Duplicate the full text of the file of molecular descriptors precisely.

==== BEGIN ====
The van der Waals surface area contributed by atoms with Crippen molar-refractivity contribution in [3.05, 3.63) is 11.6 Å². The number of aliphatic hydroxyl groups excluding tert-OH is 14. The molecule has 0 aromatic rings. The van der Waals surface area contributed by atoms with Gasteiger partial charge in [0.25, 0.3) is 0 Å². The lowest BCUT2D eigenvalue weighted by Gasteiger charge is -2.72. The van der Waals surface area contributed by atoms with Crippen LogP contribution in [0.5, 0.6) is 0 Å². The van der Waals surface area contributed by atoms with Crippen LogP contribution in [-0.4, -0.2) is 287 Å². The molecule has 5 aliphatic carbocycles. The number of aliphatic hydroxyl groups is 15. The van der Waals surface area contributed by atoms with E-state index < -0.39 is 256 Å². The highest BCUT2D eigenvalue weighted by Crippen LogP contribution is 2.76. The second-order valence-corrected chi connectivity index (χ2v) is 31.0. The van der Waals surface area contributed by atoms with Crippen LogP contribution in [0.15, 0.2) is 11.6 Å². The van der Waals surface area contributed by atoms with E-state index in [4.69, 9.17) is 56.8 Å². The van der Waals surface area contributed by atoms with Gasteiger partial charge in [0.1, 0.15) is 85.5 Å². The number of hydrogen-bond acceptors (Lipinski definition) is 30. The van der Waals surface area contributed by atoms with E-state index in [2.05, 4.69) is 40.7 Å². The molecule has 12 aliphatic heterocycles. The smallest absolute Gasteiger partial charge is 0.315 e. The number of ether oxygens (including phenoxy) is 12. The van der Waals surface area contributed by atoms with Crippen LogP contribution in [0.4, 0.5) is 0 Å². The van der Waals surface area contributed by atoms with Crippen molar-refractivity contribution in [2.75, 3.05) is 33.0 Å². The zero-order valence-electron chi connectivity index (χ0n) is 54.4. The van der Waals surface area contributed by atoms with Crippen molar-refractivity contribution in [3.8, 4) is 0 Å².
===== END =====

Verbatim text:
The van der Waals surface area contributed by atoms with Crippen molar-refractivity contribution in [3.05, 3.63) is 11.6 Å². The number of aliphatic hydroxyl groups excluding tert-OH is 14. The molecule has 0 aromatic rings. The van der Waals surface area contributed by atoms with Gasteiger partial charge in [0.25, 0.3) is 0 Å². The lowest BCUT2D eigenvalue weighted by Gasteiger charge is -2.72. The van der Waals surface area contributed by atoms with Crippen LogP contribution in [0.5, 0.6) is 0 Å². The van der Waals surface area contributed by atoms with Crippen LogP contribution in [-0.4, -0.2) is 287 Å². The molecule has 5 aliphatic carbocycles. The number of aliphatic hydroxyl groups is 15. The van der Waals surface area contributed by atoms with E-state index < -0.39 is 256 Å². The highest BCUT2D eigenvalue weighted by Crippen LogP contribution is 2.76. The second-order valence-corrected chi connectivity index (χ2v) is 31.0. The van der Waals surface area contributed by atoms with Crippen LogP contribution in [0.15, 0.2) is 11.6 Å². The van der Waals surface area contributed by atoms with E-state index in [4.69, 9.17) is 56.8 Å². The van der Waals surface area contributed by atoms with Gasteiger partial charge in [0.1, 0.15) is 85.5 Å². The number of hydrogen-bond acceptors (Lipinski definition) is 30. The van der Waals surface area contributed by atoms with E-state index in [2.05, 4.69) is 40.7 Å². The molecule has 12 aliphatic heterocycles. The smallest absolute Gasteiger partial charge is 0.315 e. The number of ether oxygens (including phenoxy) is 12. The van der Waals surface area contributed by atoms with Crippen LogP contribution in [0.4, 0.5) is 0 Å². The van der Waals surface area contributed by atoms with Crippen molar-refractivity contribution in [2.75, 3.05) is 33.0 Å². The zero-order valence-electron chi connectivity index (χ0n) is 54.4. The van der Waals surface area contributed by atoms with Crippen molar-refractivity contribution in [3.8, 4) is 0 Å².